The religious conscience makes little sense to the non-religious. To them, a physician who denies medical assistance in dying (MAiD) to a terminally ill patient is committing the ultimate indignity. 

Likewise, they see a physician who chooses to not perform an abortion as failing to respect a woman’s autonomy. The non-religious are even more incredulous when the conscientious physician refuses to give an “effective referral,” meaning to arrange for another physician to provide the “healthcare service.” It simply makes no sense.

Indeed, it does not – for those who are non-religious.

But that is the very point of the religious accommodation practiced for centuries in liberal democratic countries. We have, until recently, been willing to allow some space for religious individuals who reject the status quo because they are convinced that God requires them to act differently. Somewhere along the way, we seem to have forgotten our history.

If we peek behind the curtain of our present, we see a society that struggled with religious conscience and came to terms with it. Consider the Mennonites: In an era when Church and State practiced infant baptism, they believed adult baptism was Biblically required. Their defiance of authority led to public execution by drowning (if you want water, then die in it) or being burnt at the stake. Looking back further to Ancient Rome, we see Christians being fed to lions because they refused to perform the simple act of offering incense to the emperor. Much less daunting than an “effective referral.”

But, by the 18th century, we came to the realization in the West that religious conscience was to be respected. For one thing, it took significant State resources to deal with “heretics” – resources that were better spent elsewhere. Nor did persecution convert the remaining religious group to the “proper” views of the elites. Moreover, we discovered that those with an acute conscience were an industrious lot: they contributed more to our overall wellbeing by a strong work ethic (as they worked for the Lord, not man) and were thus worth more alive than dead.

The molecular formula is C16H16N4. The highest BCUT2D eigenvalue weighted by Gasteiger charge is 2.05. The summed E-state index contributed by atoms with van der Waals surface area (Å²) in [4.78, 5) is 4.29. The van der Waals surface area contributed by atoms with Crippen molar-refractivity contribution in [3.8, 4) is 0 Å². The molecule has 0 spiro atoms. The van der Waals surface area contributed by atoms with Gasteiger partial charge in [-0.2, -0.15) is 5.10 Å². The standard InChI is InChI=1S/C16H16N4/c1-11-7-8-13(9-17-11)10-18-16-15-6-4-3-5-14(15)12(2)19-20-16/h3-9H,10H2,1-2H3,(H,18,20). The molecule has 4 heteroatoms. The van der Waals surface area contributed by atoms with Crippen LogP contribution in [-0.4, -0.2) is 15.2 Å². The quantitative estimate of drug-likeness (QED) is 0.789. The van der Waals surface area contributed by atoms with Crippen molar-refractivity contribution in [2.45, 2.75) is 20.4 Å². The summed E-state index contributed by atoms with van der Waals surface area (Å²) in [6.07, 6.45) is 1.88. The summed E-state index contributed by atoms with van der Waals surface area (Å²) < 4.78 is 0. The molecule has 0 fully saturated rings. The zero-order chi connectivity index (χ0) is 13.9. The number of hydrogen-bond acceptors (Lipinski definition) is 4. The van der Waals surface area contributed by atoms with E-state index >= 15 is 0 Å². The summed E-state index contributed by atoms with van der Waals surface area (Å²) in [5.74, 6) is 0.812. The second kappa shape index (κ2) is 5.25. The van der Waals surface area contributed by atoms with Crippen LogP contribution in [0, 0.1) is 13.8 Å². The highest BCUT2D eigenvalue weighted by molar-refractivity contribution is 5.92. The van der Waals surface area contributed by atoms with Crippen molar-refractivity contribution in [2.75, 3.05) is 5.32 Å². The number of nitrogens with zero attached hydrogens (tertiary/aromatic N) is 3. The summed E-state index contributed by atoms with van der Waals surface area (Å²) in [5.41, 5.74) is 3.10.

Rather than the skirmishes of the Thirty Years’ War, we decided to live with our differences. Here in Canada, we built a country of French Catholics and English Protestants based on mutual respect – even though each thought the other would go to Hell for not accepting the truth. It has worked well for the last 150-plus years. We do not have the killing fields that many other countries around the world do.  

Yet, here we are in a similar predicament. Different ideologies. Different elites. Same problem: the attempt to coerce the religious conscience. If history is any guide – and, while it may not repeat, it often rhymes – we will come to rue the day we sacrificed religious conscience on the altar of public convenience and for fear of “stigma and shame.”

The religious conscience that was rejected by the Ontario Court of Appeal (ONCA) last week in the case of the Christian Medical and Dental Society of Canada [CMDSC) v. College of Physicians and Surgeons of Ontario [CPSO].  I maintain it is a shameful rejection of our heritage of religious accommodation. 

There was no evidence of “actual harm” caused by a religious physician denying MAiD. Rather, there was evidence of exemplary care being provided to patients both before and after physicians chose not to perform certain procedures. However, Ontario’s College of Physicians and Surgeons argued that it did not need to provide evidence of “actual harm.” Instead, all that was necessary was evidence that its effective referral policies would prevent harm to vulnerable patients.